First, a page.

I have been told by my neighbour farmer to harrow thoroughly in April and graze and cut as required, it should come back a lot better for getting air and light into?

HappyHippy

  • Guest
Re: reviving woodland grass
« Reply #4 on: March 10, 2012, 09:31:02 am »
If you don't want it rotivated get some Kunes onto it instead  ;)
Just my personal opinion here (and I don't keep sheep) but I think pigs are easier to manage from a health and welfare/beginners' point of view and as you're out giving them a pound of hard feed daily, you would spot any problems far quicker than you might with sheep - hopefully there will be some shepherds along soon to advise. ;)
But if you want to start with sheep then yes, I'd harrow first.
HTH
Karen

Rosemary

  • Joined Oct 2007
  • Barry, Angus, Scotland
    • The Accidental Smallholder
Re: reviving woodland grass
« Reply #5 on: March 10, 2012, 10:43:36 am »
I am trying to get hold of a tine harrow to give ours a good going over. We have a small grass harrow that would be fine for breaking up the dung but the grass needs a good scratch to get all the thatch and moss out. Hopefully, I'll be able to afford to buy one next year - or if I can't find one to hire, I'll just have to bite the bulllet this year.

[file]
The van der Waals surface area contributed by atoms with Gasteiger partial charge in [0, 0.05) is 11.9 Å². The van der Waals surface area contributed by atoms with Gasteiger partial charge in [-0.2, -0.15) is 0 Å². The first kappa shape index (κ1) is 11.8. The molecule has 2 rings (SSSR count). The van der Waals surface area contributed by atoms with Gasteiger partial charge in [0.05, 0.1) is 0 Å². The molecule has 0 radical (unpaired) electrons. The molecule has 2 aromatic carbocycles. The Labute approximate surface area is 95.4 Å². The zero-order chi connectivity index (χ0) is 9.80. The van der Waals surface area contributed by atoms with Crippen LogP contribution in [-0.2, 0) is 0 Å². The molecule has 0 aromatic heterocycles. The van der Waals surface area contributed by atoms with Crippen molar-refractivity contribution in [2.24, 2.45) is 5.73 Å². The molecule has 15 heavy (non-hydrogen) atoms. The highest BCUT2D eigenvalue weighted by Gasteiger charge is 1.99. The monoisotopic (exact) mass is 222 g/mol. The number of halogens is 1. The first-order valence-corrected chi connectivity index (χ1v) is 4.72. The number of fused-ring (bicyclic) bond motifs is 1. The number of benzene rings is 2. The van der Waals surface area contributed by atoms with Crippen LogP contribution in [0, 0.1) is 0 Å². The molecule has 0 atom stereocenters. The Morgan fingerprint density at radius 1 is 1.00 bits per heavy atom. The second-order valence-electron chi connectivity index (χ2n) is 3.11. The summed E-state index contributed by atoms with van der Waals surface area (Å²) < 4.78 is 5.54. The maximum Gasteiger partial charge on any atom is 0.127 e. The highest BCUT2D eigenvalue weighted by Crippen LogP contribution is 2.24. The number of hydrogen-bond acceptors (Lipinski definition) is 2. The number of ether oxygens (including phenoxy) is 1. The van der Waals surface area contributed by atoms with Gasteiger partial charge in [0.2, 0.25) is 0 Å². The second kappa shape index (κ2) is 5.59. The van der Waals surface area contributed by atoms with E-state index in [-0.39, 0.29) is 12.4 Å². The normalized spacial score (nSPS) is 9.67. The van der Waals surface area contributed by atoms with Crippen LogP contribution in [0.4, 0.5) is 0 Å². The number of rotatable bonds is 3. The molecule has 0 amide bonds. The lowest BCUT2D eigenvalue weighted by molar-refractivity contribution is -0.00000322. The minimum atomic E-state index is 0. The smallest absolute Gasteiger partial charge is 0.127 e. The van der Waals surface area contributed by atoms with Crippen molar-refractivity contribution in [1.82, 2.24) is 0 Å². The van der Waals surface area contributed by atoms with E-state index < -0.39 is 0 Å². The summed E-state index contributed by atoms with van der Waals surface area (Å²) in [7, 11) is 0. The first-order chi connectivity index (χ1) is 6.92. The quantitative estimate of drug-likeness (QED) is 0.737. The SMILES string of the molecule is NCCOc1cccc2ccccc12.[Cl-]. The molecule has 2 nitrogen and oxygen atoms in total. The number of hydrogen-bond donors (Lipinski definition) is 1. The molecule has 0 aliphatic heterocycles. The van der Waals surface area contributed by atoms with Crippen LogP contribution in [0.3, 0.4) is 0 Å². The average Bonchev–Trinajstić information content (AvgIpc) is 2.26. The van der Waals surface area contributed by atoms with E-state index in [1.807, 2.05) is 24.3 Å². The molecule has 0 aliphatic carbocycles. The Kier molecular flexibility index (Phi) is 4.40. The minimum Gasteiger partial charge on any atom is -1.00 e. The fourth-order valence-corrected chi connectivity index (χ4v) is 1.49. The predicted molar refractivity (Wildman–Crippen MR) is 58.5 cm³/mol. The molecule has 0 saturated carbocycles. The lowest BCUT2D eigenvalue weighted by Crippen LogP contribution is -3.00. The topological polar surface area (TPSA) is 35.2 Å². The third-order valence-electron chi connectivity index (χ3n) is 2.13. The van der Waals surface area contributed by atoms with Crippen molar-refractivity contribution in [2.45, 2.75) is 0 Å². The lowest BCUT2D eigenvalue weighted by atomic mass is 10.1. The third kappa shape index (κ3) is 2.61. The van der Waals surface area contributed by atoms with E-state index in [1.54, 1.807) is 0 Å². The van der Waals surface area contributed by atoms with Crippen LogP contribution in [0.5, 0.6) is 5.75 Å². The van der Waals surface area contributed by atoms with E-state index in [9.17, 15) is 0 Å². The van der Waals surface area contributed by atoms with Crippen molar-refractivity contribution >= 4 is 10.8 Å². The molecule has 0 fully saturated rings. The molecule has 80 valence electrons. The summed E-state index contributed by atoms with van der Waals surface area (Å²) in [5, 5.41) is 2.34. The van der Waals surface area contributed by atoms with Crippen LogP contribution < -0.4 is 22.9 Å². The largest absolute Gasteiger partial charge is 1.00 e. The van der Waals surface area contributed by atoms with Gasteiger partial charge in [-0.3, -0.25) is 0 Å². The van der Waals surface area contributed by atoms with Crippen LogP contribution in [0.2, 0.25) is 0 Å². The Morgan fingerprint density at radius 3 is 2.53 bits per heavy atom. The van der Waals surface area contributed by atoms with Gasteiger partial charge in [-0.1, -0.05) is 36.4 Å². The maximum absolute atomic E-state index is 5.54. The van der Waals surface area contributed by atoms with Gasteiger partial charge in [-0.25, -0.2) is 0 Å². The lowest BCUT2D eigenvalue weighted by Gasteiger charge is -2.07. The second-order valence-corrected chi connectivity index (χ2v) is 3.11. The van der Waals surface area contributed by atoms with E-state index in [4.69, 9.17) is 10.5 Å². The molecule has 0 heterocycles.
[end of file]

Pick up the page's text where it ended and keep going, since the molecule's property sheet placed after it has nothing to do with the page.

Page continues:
robert waddell

  • Guest
Re: reviving woodland grass
« Reply #6 on: March 10, 2012, 10:54:06 am »
normally with any post i try to visualise what is being described  before either writing or not
this one i just cant get to grips with it
is it a woodland
is it a field with a few trees interspaced (policies)
never seen a wood before that you work as  a field with a tractor
you will fall of your seats with this one  is it grass         it may well be green is it ryegrass /timothy/cooksfoot/meadow fescue/clover/knotgtass or just fugg a short dense grass
as to putting pigs in the grass gets less and less  every time you do this unless you leave it for about a year to recover       also pigs on hills or slopes  with you being in the west and a lot of rain you will get soil erosion